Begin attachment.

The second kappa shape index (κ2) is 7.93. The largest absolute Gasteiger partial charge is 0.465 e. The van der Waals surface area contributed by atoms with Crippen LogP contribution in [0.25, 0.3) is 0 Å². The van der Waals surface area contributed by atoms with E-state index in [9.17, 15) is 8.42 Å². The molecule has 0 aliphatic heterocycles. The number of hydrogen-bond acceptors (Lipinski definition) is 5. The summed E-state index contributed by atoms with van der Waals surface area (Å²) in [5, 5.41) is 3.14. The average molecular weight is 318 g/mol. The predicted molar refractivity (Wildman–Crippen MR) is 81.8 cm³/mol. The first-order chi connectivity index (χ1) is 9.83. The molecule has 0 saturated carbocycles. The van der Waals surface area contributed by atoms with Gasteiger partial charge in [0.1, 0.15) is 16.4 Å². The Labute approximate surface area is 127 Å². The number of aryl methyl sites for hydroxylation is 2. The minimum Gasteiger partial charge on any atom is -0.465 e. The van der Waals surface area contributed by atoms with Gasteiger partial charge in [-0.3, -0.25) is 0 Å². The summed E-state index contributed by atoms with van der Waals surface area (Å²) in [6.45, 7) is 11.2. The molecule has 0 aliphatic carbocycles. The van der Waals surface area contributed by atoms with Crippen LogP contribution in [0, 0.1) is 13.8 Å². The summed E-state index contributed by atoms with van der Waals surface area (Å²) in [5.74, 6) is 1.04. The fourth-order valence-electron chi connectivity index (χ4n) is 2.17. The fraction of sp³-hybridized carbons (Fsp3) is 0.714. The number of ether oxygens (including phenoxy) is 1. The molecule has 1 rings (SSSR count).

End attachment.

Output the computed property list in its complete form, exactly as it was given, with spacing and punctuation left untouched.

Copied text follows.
The second kappa shape index (κ2) is 7.93. The largest absolute Gasteiger partial charge is 0.465 e. The van der Waals surface area contributed by atoms with Crippen LogP contribution in [0.25, 0.3) is 0 Å². The van der Waals surface area contributed by atoms with E-state index in [9.17, 15) is 8.42 Å². The molecule has 0 aliphatic heterocycles. The number of hydrogen-bond acceptors (Lipinski definition) is 5. The summed E-state index contributed by atoms with van der Waals surface area (Å²) in [5, 5.41) is 3.14. The average molecular weight is 318 g/mol. The predicted molar refractivity (Wildman–Crippen MR) is 81.8 cm³/mol. The first-order chi connectivity index (χ1) is 9.83. The molecule has 0 saturated carbocycles. The van der Waals surface area contributed by atoms with Gasteiger partial charge in [0.1, 0.15) is 16.4 Å². The Labute approximate surface area is 127 Å². The number of aryl methyl sites for hydroxylation is 2. The minimum Gasteiger partial charge on any atom is -0.465 e. The van der Waals surface area contributed by atoms with Gasteiger partial charge in [-0.3, -0.25) is 0 Å². The summed E-state index contributed by atoms with van der Waals surface area (Å²) in [6.45, 7) is 11.2. The molecule has 0 aliphatic carbocycles. The van der Waals surface area contributed by atoms with Crippen LogP contribution in [0, 0.1) is 13.8 Å². The summed E-state index contributed by atoms with van der Waals surface area (Å²) in [5.74, 6) is 1.04. The fourth-order valence-electron chi connectivity index (χ4n) is 2.17. The fraction of sp³-hybridized carbons (Fsp3) is 0.714. The number of ether oxygens (including phenoxy) is 1. The molecule has 1 rings (SSSR count).